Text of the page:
Not with a whimper but a bang!

Actually, that title sounds sexual–sorry. I MEAN to tell you how my year is ending, show off some cool student work, and wish you a happy solstitial impeachment frenzy.

My happy news–honored above by a photo of Ursula ecstatic about catnip–is receiving a Katherine Bakeless Nason Scholarship to Breadloaf Environmental Writers Conference this June. This is also the season I gear up for book publicity, and I’m SO glad to have ONE set of dates in stone now, as I query bookstores and reading series and the like. I’m thinking I’ll roadtrip to Vermont and book a few dates at mid-points along the journey, since both the poetry collection and the novel will be out by then. I’m also applying for additional conferences, residencies, etc., which is a ton of work. I’m really grateful that of the dozen or more applications I’ve already put out there, one came through. In the spirit of making visible my shadow c.v.: I’ve also received a cartload of rejections and non-answers (if you can imagine those ghostly silences filling up a cart, anyway). That’s just the way it goes, but it’s good to have one nice shiny “yes” to light up these long dark nights.

I’m also preparing, intellectually and socially, for the MLA conference in Seattle in January, where I’ll be speaking on a panel organized by Janine Utell called “The Space Between Creative Nonfiction and Literary Criticism:  Theorizing, Writing, Publishing Critical/Creative Hybrids.” Right up my alley, but I still have work to do on my remarks. I have a lovely date set up with Jeannine Hall Gailey for the day I arrive, and I’ll also be reading with her on Saturday the 11th at Open Books, but I’d love to see as many friends as possible, so please let me know if you’ll be there.

That’s on top of Shenandoah and tenure-file reading, holiday prep, and all the other little tasks I fell behind on during the term, so this week has been pretty intense. I hope to put up a blog around new year’s, though, about the year’s reading, and another about certain resolutions that are forming in my stubborn brain. In the meantime, some delights from last week’s grading.

In U.S. Poetry from 1900-1950, my fall upper-level seminar, the students became so excited about researching little magazines that I ended up giving my students an experimental option in lieu of a second conventional essay: they could create 8 pages of a little magazine from the period, including a cover, masthead, mission statement, table of contents, and a few “solicited” submissions (mostly real poems from the period, but they were allowed to make up one or two plausible imaginary modernists, too, and write poems in those personas). They also had to write reflective essays explaining their literary and design choices and providing a bibliography of models and other sources they consulted. You’ll notice that’s actually MORE work than a conventional essay, but perhaps more fun. I’m sneaky that way. Pictures below, plus a particularly cool videopoem from my creative writing workshop.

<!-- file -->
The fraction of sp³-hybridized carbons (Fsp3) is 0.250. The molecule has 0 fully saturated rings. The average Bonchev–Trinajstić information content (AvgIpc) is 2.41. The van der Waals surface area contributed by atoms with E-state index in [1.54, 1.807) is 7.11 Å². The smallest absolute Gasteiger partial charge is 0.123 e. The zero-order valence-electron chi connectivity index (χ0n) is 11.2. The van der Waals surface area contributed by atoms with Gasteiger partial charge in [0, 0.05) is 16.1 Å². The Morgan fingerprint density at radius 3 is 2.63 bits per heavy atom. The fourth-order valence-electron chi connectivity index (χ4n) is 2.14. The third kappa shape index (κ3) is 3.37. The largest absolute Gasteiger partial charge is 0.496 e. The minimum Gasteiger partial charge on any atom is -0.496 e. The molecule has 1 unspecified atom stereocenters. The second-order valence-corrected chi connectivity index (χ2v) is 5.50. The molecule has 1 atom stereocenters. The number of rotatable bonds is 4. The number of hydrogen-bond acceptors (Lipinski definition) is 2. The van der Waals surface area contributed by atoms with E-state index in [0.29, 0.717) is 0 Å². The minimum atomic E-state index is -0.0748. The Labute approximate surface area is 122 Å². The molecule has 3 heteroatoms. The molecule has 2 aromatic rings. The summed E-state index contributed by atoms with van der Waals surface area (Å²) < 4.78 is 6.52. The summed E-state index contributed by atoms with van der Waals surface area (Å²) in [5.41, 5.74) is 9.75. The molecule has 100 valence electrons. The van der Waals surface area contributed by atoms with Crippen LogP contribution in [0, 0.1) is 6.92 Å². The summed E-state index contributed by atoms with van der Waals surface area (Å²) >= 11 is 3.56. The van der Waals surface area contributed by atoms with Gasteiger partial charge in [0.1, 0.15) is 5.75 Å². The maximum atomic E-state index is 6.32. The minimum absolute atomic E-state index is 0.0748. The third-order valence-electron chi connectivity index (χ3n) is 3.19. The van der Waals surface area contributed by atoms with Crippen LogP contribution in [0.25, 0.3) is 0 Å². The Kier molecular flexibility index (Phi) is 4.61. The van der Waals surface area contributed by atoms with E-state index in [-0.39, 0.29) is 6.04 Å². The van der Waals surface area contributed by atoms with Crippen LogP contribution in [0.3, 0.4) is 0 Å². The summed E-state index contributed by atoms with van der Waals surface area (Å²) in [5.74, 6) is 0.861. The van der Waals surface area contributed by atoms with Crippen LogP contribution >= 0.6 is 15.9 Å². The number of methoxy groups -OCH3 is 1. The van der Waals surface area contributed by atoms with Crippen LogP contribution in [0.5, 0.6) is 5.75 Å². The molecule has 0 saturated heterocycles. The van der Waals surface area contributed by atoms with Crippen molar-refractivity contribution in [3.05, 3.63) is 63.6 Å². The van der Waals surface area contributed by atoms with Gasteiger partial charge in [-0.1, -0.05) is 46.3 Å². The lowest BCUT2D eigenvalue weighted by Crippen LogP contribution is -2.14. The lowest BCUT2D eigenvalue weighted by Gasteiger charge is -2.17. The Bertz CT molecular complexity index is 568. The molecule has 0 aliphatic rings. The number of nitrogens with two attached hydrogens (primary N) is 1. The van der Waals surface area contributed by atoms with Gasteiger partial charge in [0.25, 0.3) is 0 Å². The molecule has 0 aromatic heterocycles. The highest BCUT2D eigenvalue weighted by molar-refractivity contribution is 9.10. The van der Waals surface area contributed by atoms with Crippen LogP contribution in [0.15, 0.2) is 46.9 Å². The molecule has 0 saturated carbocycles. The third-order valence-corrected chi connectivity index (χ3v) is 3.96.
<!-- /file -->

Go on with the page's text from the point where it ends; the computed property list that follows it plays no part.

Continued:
Moving Poem by Amanda Deans

14 Comments on “Not with a whimper but a bang!

  1. Congratulations, Lesley! And I am sorry I won’t be in MLA to see your panel. (My first year as a civilian … I am taking a break.)

    Happy holidays to you—

    Debra Rae Cohen Professor of English University of South Carolina Columbia, SC 29208

    >

    Liked by 1 person

  2. Check out Northshire Bookshops in Saratoga Springs, NY, and Manchester, VT, for readings, or the venerable Caffe Lena in Saratoga Springs.

    Liked by 1 person

  3. I went and double-checked: in that video poem, she included a six second gap of more or less silence. How. Amazing. IS THAT???????

    Liked by 1 person

  4. Oh wow. I’m already envious of your “U.S. Poetry from 1900-1950” class as I was in school so long ago when the canon, and the attitudes to it, were different. And after all, the end of that era was “contemporary poetry” in my youth.

    And now those time-travel student “little magazines” are so wonderful as a concept and from what I can see of the execution. I’ve become so enamored of the pre-1924 era in 20th century poetry that I’d be hard pressed to choose a focus if I was to do just one. I’d probably want to do nine different ones or something. Love the 1919 Afro-American soldier one. From family connections I’d be tempted to do one based on the Southwestern Illinois/Davenport Iowa nexus of the Teens and early Twenties.

    Wishing you best of luck and satisfying work on your endeavors in 2020.

    Liked by 1 person

  5. Pingback: Odds and Ends | Frank Hudson

  6. Pingback: Poetry Blog Digest 2019: Week 51 – Via Negativa

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